Our history

Melbourne General Cemetery is one of the most important cemeteries in Australia.

It was established with trustees on 27 March 1852 and opened on 1 June 1853. It was the first modern cemetery in Victoria in that it was designed like a large public park with wide wavy paths, separate religious areas, gate lodges, rotundas, chapels, evergreen trees and shrubs. The designer was architect/surveyor Albert Purchas, who also served as secretary/manager for many years. The first burial was that of John Burnett (1853).

The cemetery was closed for new burials in 1904, and reopened in 1927. It was extended by 2.5 hectares (6 acres) in 1933. The gate lodge, now administration building, was rebuilt on the present site in 1934-35. It was largely made from the materials of two demolished entrance buildings built in the western part of the cemetery in the 1850s. All other gate lodges were demolished many years ago. The oldest surviving buildings are the Jewish chapel of 1854 and the Catholic mortuary chapel of the 1870s and 1880s.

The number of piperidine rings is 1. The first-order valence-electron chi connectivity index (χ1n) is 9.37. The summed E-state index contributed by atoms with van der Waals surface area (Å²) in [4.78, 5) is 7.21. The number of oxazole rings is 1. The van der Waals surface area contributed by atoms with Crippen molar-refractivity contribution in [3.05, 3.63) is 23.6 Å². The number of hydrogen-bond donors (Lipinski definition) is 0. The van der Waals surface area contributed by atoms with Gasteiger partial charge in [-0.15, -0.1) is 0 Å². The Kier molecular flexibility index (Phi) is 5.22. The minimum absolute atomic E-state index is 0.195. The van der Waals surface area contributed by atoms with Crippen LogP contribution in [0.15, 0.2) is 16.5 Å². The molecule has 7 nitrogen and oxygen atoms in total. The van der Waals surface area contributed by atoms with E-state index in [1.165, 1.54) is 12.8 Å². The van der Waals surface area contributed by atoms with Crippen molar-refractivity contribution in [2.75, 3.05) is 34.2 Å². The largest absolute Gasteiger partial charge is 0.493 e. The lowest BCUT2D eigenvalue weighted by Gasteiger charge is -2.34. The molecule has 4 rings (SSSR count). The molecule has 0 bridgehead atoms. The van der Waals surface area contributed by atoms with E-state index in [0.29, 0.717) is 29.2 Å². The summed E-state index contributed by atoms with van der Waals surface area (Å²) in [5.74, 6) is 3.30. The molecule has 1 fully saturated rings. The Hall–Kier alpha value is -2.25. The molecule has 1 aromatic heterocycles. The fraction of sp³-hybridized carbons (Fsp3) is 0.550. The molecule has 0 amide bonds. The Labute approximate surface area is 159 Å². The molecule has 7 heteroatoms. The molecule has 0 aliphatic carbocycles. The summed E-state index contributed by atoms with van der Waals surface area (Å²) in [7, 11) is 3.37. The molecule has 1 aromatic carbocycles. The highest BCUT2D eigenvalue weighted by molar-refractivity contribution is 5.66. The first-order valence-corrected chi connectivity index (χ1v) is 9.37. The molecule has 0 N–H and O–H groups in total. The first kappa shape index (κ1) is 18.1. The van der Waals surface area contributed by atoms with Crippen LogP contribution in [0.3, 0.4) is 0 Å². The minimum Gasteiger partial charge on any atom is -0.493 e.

There are about 300,000 burials in the cemetery. The site covers 43 hectares (106 acres). The construction of three mausolea from the 1990s has given the cemetery new life.

The cemetery boasts a very large number of notable interments:

  • Governor-General Sir Isaacs Isaacs
  • Prime Ministers Sir Robert Menzies, Sir John Gorton and James Scullin (and a symbolic memorial to Harold Holt)
  • Governor Sir Charles Hotham
  • Premiers Duncan Gillies, JG Francis, Sir John O’Shanassy, James Service, James Patterson
  • Burke and Wills – Ill-fated explorers
  • Derrimut, Aboriginal tribal chief (Bunurung tribe)
  • Lady Janet Clarke – Society woman and philanthropist
  • Mietta O’Donnell – Restaurateur and writer
  • Walter Lindrum – Billiards player
  • Greg Ham – Musician (‘Men at Work’)